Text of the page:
Such are the headlines from this latest cinematic attempt to raise our eco-consciousness, narrated and produced by Leonardo DiCaprio, whose presence is presumably intended to lure in youthful audiences for an altogether earnest if slightly draining barrage of information. The content could hardly be more important, but this increasingly familiar story puts the onus on the filmmakers to present their argument in a fresh and accessible manner.
Their experience limited to a couple of environmentalist shorts, the co-directors slightly struggle with the longer form. While ‘An Inconvenient Truth’ was criticised as an illustrated lecture, Al Gore’s delivery was much more charismatic than Leo’s stiff line readings, and that film’s single voice a much more approachable prospect than the throng of over 50 miscellaneous experts (Stephen Hawking and Mikhail Gorbachev the star names) assembled on this occasion.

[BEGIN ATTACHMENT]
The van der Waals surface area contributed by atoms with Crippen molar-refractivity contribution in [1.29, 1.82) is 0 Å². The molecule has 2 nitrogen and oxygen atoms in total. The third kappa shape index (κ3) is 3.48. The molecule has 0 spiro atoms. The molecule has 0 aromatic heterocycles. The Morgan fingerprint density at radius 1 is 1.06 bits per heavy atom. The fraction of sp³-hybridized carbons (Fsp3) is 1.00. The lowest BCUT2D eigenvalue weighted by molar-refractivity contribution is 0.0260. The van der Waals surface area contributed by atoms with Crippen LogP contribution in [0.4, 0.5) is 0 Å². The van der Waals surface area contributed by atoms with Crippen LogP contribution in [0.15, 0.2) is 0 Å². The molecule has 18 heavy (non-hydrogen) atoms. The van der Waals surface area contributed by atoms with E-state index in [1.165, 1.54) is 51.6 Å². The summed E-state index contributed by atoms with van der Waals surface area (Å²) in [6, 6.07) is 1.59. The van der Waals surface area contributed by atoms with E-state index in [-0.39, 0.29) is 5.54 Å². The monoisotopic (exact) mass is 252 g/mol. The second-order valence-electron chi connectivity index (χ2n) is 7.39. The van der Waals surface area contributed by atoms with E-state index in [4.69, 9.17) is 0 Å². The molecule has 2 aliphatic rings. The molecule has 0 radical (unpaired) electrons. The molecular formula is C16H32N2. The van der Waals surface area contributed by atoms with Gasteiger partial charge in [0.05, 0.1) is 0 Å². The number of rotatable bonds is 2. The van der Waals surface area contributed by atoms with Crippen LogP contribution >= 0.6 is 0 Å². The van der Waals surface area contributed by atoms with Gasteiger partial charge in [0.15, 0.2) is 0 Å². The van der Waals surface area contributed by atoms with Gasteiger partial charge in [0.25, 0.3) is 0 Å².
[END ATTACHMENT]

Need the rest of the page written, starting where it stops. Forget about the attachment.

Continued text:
In visual terms too, it’s a cut-and-paste affair, moving unimaginatively between talking heads and fairly generic images of landscape or industrialisation, and edited for pace in a manner that frequently feels rushed.
True, the philosophical musing on human self-perception as a species apart is a useful attempt at explaining our arrogant destruction of our environment, yet the film still tiptoes around the key issue that change won’t come unless the US elects a president committed to action. Overall, the subject matter makes ‘The 11th Hour’ significant, not its rather underwhelming execution.